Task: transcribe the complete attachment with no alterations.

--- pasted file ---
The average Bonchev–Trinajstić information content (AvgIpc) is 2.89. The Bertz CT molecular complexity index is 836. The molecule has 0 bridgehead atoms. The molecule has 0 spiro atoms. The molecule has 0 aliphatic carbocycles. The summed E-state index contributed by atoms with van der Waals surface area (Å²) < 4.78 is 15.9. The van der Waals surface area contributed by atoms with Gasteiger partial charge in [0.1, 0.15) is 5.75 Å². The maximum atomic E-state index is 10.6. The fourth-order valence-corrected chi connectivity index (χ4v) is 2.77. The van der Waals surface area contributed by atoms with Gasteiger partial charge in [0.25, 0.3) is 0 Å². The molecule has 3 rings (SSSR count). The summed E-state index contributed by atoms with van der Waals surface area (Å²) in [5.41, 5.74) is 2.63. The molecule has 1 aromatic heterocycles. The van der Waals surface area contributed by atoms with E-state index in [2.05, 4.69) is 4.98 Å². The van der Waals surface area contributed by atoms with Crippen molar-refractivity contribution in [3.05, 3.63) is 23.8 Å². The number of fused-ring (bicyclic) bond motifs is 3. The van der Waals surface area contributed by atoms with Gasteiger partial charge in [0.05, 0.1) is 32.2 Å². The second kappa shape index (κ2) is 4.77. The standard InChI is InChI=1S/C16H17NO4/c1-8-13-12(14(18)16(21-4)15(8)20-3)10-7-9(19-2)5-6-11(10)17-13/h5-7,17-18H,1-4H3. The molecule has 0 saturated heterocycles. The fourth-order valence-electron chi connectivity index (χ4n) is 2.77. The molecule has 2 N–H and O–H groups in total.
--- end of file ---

The average Bonchev–Trinajstić information content (AvgIpc) is 2.89. The Bertz CT molecular complexity index is 836. The molecule has 0 bridgehead atoms. The molecule has 0 spiro atoms. The molecule has 0 aliphatic carbocycles. The summed E-state index contributed by atoms with van der Waals surface area (Å²) < 4.78 is 15.9. The van der Waals surface area contributed by atoms with Gasteiger partial charge in [0.1, 0.15) is 5.75 Å². The maximum atomic E-state index is 10.6. The fourth-order valence-corrected chi connectivity index (χ4v) is 2.77. The van der Waals surface area contributed by atoms with Gasteiger partial charge in [0.25, 0.3) is 0 Å². The molecule has 3 rings (SSSR count). The summed E-state index contributed by atoms with van der Waals surface area (Å²) in [5.41, 5.74) is 2.63. The molecule has 1 aromatic heterocycles. The van der Waals surface area contributed by atoms with E-state index in [2.05, 4.69) is 4.98 Å². The van der Waals surface area contributed by atoms with Crippen molar-refractivity contribution in [3.05, 3.63) is 23.8 Å². The number of fused-ring (bicyclic) bond motifs is 3. The van der Waals surface area contributed by atoms with Gasteiger partial charge in [0.05, 0.1) is 32.2 Å². The second kappa shape index (κ2) is 4.77. The standard InChI is InChI=1S/C16H17NO4/c1-8-13-12(14(18)16(21-4)15(8)20-3)10-7-9(19-2)5-6-11(10)17-13/h5-7,17-18H,1-4H3. The molecule has 0 saturated heterocycles. The fourth-order valence-electron chi connectivity index (χ4n) is 2.77. The molecule has 2 N–H and O–H groups in total.